Morning Swim: Kraken defeat Senators 4-2

The Kraken welcomed two new owners into Climate Pledge Arena on Monday night and delivered a victory. Seahawks legend Marshawn Lynch and rapper Macklemore were in attendance for the 4-2 victory over the visiting Ottawa Senators. Aside from a shaky second period start, Seattle looked like the better team for the entire game.

Matty B continues to shine

Look, I know we talk about him a lot, but there’s really good reason for that. The front office (and the fans, for that matter) hope that Matty Beniers is the future star of the Seattle Kraken. And through three games, he’s looked every bit as good as we could’ve hoped for. Beniers scored the second goal of his career on Monday and registered a point in all three of his career games thus far. He’s averaging over 18 minutes of ice time per night and getting minutes on the top power play unit. His goal on Monday benefitted from a fortunate bounce, but sometimes they say you make your own luck and that’s what I’m choosing to believe about this one.

Beniers’ offensive ability has been the breath of fresh air this Kraken offense sorely needed to see this season, but his defensive ability has been as advertised as well. He’s constantly moving in his own zone, and when he gets the puck away from an opponent — a not uncommon occurrence — he looks calm, cool, and collected with it on his stick. At this point, I don’t think one can actually be too excited about what he’s going to do next year.

Right as Rask

Victor Rask was one of the few additions the Kraken made at the trade deadline. The Minnesota Wild sent him to Seattle for nothing more thanfuture considerations.” The 29-year old veteran just didn’t have a place in the Wild’s NHL lineup, so it appeared to be a simple good gesture to get him to a team where he could still play NHL minutes. Ron Francis, of course, has to have a soft spot for the forward whom he drafted in the 2nd round back in 2011.

On Monday, Rask had his best game yet as a member of the Seattle Kraken. He notched a goal and an assist, and nearly had himself a second goal late in the third that would’ve sealed the Kraken’s win well before Ottawa emptied their net. The goal he did actually score came on the rush, with a beautiful and decisive finish that the Kraken haven’t always had this season.

Rask’s assist came in the first period, when he found Daniel Sprong across the slot on the power play. Sprong didn’t get a ton behind his shot (a new sight to see) but the pass got there so quickly that goaltender Anton Forsberg never had a chance to get there in time.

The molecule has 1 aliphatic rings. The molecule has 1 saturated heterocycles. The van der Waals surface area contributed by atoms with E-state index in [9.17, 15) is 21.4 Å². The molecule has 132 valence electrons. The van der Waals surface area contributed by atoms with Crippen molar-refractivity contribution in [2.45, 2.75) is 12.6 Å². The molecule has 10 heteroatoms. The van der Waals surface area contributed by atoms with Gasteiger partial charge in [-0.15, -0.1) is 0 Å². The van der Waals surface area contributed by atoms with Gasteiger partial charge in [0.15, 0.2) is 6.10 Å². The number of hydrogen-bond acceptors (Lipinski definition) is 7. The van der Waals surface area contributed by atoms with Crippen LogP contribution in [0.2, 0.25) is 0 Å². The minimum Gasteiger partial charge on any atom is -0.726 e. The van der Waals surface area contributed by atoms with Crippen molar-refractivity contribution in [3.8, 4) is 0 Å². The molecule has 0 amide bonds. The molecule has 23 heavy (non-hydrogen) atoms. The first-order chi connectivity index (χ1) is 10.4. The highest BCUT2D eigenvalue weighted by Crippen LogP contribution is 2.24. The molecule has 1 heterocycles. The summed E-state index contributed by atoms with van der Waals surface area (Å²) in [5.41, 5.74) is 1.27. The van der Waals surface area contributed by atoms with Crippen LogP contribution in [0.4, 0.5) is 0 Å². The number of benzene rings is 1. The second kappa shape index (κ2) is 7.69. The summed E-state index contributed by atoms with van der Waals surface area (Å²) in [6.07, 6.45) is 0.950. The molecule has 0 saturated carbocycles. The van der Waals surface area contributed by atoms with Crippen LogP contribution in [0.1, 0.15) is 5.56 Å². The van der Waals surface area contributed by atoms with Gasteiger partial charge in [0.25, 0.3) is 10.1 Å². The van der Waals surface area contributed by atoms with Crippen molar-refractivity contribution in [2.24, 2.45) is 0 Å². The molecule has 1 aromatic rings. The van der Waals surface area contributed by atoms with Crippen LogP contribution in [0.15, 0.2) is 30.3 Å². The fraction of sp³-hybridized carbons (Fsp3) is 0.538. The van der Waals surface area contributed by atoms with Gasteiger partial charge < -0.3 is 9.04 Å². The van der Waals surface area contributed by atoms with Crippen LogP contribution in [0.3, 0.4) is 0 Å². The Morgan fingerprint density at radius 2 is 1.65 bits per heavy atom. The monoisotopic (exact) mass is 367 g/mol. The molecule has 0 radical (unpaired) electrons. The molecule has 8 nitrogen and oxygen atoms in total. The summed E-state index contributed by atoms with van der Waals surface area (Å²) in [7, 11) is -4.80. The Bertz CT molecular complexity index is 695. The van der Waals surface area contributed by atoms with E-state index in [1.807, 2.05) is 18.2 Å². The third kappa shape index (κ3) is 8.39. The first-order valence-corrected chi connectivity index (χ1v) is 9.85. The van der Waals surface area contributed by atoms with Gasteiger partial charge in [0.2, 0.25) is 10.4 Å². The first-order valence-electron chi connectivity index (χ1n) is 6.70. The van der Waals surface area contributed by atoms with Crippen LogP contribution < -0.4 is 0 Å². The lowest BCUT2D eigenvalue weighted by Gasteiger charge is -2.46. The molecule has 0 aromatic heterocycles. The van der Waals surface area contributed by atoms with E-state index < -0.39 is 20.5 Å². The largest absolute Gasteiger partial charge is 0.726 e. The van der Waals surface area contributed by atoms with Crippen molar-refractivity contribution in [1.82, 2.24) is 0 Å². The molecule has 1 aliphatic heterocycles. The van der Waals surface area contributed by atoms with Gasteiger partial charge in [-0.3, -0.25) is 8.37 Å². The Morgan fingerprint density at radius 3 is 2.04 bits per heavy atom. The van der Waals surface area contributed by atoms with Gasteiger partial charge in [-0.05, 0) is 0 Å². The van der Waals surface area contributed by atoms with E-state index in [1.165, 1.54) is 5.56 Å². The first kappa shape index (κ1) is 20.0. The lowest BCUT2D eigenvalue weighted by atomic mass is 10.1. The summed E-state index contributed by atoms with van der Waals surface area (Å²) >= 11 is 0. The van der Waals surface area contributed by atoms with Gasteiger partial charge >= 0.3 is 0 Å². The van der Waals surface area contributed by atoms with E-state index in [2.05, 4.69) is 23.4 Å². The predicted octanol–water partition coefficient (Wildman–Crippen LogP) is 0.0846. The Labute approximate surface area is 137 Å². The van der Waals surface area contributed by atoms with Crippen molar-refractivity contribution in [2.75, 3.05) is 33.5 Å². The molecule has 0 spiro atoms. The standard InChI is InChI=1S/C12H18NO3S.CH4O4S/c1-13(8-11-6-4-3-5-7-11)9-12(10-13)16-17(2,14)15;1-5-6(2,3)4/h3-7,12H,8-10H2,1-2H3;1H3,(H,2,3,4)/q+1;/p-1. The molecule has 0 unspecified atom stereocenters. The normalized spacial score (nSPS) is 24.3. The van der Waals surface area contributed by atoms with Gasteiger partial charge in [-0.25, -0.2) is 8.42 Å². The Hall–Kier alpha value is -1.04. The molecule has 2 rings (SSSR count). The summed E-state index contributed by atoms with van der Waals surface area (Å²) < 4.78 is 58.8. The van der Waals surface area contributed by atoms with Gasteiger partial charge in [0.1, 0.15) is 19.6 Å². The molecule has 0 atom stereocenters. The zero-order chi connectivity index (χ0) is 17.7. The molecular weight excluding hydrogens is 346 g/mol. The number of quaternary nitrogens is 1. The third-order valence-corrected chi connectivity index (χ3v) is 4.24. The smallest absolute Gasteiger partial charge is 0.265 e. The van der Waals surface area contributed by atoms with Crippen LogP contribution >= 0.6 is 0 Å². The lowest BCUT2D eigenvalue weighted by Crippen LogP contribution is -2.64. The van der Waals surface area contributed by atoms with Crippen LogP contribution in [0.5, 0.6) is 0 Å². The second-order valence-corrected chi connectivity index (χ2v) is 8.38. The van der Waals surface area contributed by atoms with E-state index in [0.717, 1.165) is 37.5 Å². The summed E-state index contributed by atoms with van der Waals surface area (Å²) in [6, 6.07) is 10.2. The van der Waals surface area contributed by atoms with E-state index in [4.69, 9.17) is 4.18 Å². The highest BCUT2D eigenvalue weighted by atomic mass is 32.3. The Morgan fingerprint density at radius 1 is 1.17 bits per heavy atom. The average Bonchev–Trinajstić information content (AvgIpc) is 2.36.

Rask is an unrestricted free agent at the end of this season, and probably won’t have a huge market for his services. He cleared waivers when the Wild sent him down to the AHL in January, meaning every team had a chance to add him to their roster and declined to do so. But he’s still got enough talent to be in the big leagues. If he continues to see success in Seattle, I wouldn’t rule out a return to the club next season. He could be next year’s Marcus Johansson — a capable depth piece that can fill in on the top-6 as needed over the course of the long season.

Adam Larsson is good

Not exactly a hot take, I know, but Adam Larsson had himself a great game against the Senators. This one got more and more physical throughout, and the 6’3” defender was the at the center of that physicality on more than one occasion. He led the team with 4 hits credited to his name.

Seattle held the Senators to just 14 shots on goal, the lowest total allowed all season, and Larsson was a big part of that defense. He played more than 22 minutes and blocked a team-high 4 shots to go along with his 4 hits. It wasn’t just his defense that stood out in this one either, as he also tallied two primary assists on the night. The first came on the Matty Beniers deflection seen above, and the second was a perfect high-arching pass to a wide-open Jared McCann that led to the empty net dagger in the final minute. He showed impressive awareness in holding onto that puck in the corner behind his own net, recognizing that he had time to find a teammate rather than simply firing the puck up the boards to clear the zone. He didn’t get to yeet any fish, but he was rewarded by his teammates with something even more precious at the end of the night.

Final Thoughts